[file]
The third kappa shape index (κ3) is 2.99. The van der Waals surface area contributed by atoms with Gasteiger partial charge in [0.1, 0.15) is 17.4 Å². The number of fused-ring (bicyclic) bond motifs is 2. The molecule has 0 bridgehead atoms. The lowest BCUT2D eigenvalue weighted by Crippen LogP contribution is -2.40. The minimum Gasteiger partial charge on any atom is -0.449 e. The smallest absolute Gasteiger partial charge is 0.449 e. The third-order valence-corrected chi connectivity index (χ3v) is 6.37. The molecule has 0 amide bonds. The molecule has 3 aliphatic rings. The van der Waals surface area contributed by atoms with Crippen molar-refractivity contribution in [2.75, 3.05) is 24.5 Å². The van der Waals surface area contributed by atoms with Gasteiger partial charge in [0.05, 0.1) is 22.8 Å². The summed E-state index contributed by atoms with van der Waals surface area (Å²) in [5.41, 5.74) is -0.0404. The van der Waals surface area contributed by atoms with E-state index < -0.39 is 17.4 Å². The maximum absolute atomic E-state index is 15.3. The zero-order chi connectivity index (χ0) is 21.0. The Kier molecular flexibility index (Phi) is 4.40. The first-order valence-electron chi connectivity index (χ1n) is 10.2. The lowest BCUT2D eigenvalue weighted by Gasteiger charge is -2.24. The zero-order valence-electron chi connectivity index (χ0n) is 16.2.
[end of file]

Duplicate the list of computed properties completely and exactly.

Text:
The third kappa shape index (κ3) is 2.99. The van der Waals surface area contributed by atoms with Gasteiger partial charge in [0.1, 0.15) is 17.4 Å². The number of fused-ring (bicyclic) bond motifs is 2. The molecule has 0 bridgehead atoms. The lowest BCUT2D eigenvalue weighted by Crippen LogP contribution is -2.40. The minimum Gasteiger partial charge on any atom is -0.449 e. The smallest absolute Gasteiger partial charge is 0.449 e. The third-order valence-corrected chi connectivity index (χ3v) is 6.37. The molecule has 0 amide bonds. The molecule has 3 aliphatic rings. The van der Waals surface area contributed by atoms with Crippen molar-refractivity contribution in [2.75, 3.05) is 24.5 Å². The van der Waals surface area contributed by atoms with Gasteiger partial charge in [0.05, 0.1) is 22.8 Å². The summed E-state index contributed by atoms with van der Waals surface area (Å²) in [5.41, 5.74) is -0.0404. The van der Waals surface area contributed by atoms with E-state index < -0.39 is 17.4 Å². The maximum absolute atomic E-state index is 15.3. The zero-order chi connectivity index (χ0) is 21.0. The Kier molecular flexibility index (Phi) is 4.40. The first-order valence-electron chi connectivity index (χ1n) is 10.2. The lowest BCUT2D eigenvalue weighted by Gasteiger charge is -2.24. The zero-order valence-electron chi connectivity index (χ0n) is 16.2.